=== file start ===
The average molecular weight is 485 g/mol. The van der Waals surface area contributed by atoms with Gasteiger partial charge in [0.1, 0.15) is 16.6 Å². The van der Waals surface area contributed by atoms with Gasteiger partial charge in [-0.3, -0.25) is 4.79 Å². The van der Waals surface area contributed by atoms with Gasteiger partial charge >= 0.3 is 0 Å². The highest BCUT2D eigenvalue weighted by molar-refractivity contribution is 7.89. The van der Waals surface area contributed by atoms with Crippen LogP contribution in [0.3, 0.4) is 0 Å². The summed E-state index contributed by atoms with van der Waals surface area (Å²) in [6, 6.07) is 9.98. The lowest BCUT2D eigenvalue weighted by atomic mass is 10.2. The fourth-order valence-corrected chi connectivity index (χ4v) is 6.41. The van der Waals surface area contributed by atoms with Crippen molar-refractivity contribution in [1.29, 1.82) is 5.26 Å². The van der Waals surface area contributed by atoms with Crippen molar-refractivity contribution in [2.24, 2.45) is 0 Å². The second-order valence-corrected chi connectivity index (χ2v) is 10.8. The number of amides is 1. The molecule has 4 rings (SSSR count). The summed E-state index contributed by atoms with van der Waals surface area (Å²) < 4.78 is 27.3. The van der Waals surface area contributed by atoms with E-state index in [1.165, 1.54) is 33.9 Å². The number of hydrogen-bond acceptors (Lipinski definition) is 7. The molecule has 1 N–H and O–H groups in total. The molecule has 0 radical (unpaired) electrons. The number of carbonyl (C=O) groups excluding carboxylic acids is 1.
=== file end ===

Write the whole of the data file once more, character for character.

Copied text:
The average molecular weight is 485 g/mol. The van der Waals surface area contributed by atoms with Gasteiger partial charge in [0.1, 0.15) is 16.6 Å². The van der Waals surface area contributed by atoms with Gasteiger partial charge in [-0.3, -0.25) is 4.79 Å². The van der Waals surface area contributed by atoms with Gasteiger partial charge >= 0.3 is 0 Å². The highest BCUT2D eigenvalue weighted by molar-refractivity contribution is 7.89. The van der Waals surface area contributed by atoms with Crippen LogP contribution in [0.3, 0.4) is 0 Å². The summed E-state index contributed by atoms with van der Waals surface area (Å²) in [6, 6.07) is 9.98. The lowest BCUT2D eigenvalue weighted by atomic mass is 10.2. The fourth-order valence-corrected chi connectivity index (χ4v) is 6.41. The van der Waals surface area contributed by atoms with Crippen molar-refractivity contribution in [1.29, 1.82) is 5.26 Å². The van der Waals surface area contributed by atoms with Crippen molar-refractivity contribution in [2.24, 2.45) is 0 Å². The second-order valence-corrected chi connectivity index (χ2v) is 10.8. The number of amides is 1. The molecule has 4 rings (SSSR count). The summed E-state index contributed by atoms with van der Waals surface area (Å²) < 4.78 is 27.3. The van der Waals surface area contributed by atoms with E-state index in [1.165, 1.54) is 33.9 Å². The number of hydrogen-bond acceptors (Lipinski definition) is 7. The molecule has 1 N–H and O–H groups in total. The molecule has 0 radical (unpaired) electrons. The number of carbonyl (C=O) groups excluding carboxylic acids is 1.